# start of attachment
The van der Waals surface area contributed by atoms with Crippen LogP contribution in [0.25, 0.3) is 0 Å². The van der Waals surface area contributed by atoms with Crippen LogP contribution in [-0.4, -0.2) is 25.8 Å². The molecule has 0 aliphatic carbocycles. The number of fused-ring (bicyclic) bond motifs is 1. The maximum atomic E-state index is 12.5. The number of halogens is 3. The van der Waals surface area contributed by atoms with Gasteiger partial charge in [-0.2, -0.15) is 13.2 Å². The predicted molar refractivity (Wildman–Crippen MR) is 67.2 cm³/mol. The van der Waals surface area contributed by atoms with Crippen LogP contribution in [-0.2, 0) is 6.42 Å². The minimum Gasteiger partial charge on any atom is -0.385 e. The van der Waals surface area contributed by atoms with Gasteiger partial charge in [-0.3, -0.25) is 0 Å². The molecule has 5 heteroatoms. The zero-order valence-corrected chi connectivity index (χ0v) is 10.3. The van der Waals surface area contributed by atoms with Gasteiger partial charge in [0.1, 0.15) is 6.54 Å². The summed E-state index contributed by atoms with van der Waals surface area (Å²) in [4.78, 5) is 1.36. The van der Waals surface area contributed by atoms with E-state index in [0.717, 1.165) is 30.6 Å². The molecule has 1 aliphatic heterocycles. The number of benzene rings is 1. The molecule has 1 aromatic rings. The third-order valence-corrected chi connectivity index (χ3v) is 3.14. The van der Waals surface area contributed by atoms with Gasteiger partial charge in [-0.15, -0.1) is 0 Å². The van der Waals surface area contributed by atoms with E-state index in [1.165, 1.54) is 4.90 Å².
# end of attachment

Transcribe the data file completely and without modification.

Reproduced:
The van der Waals surface area contributed by atoms with Crippen LogP contribution in [0.25, 0.3) is 0 Å². The van der Waals surface area contributed by atoms with Crippen LogP contribution in [-0.4, -0.2) is 25.8 Å². The molecule has 0 aliphatic carbocycles. The number of fused-ring (bicyclic) bond motifs is 1. The maximum atomic E-state index is 12.5. The number of halogens is 3. The van der Waals surface area contributed by atoms with Gasteiger partial charge in [-0.2, -0.15) is 13.2 Å². The predicted molar refractivity (Wildman–Crippen MR) is 67.2 cm³/mol. The van der Waals surface area contributed by atoms with Crippen LogP contribution in [-0.2, 0) is 6.42 Å². The minimum Gasteiger partial charge on any atom is -0.385 e. The van der Waals surface area contributed by atoms with Gasteiger partial charge in [-0.3, -0.25) is 0 Å². The molecule has 5 heteroatoms. The zero-order valence-corrected chi connectivity index (χ0v) is 10.3. The van der Waals surface area contributed by atoms with Gasteiger partial charge in [0.1, 0.15) is 6.54 Å². The summed E-state index contributed by atoms with van der Waals surface area (Å²) in [4.78, 5) is 1.36. The van der Waals surface area contributed by atoms with E-state index in [0.717, 1.165) is 30.6 Å². The molecule has 1 aliphatic heterocycles. The number of benzene rings is 1. The molecule has 1 aromatic rings. The third-order valence-corrected chi connectivity index (χ3v) is 3.14. The van der Waals surface area contributed by atoms with Gasteiger partial charge in [-0.15, -0.1) is 0 Å². The van der Waals surface area contributed by atoms with E-state index in [1.165, 1.54) is 4.90 Å².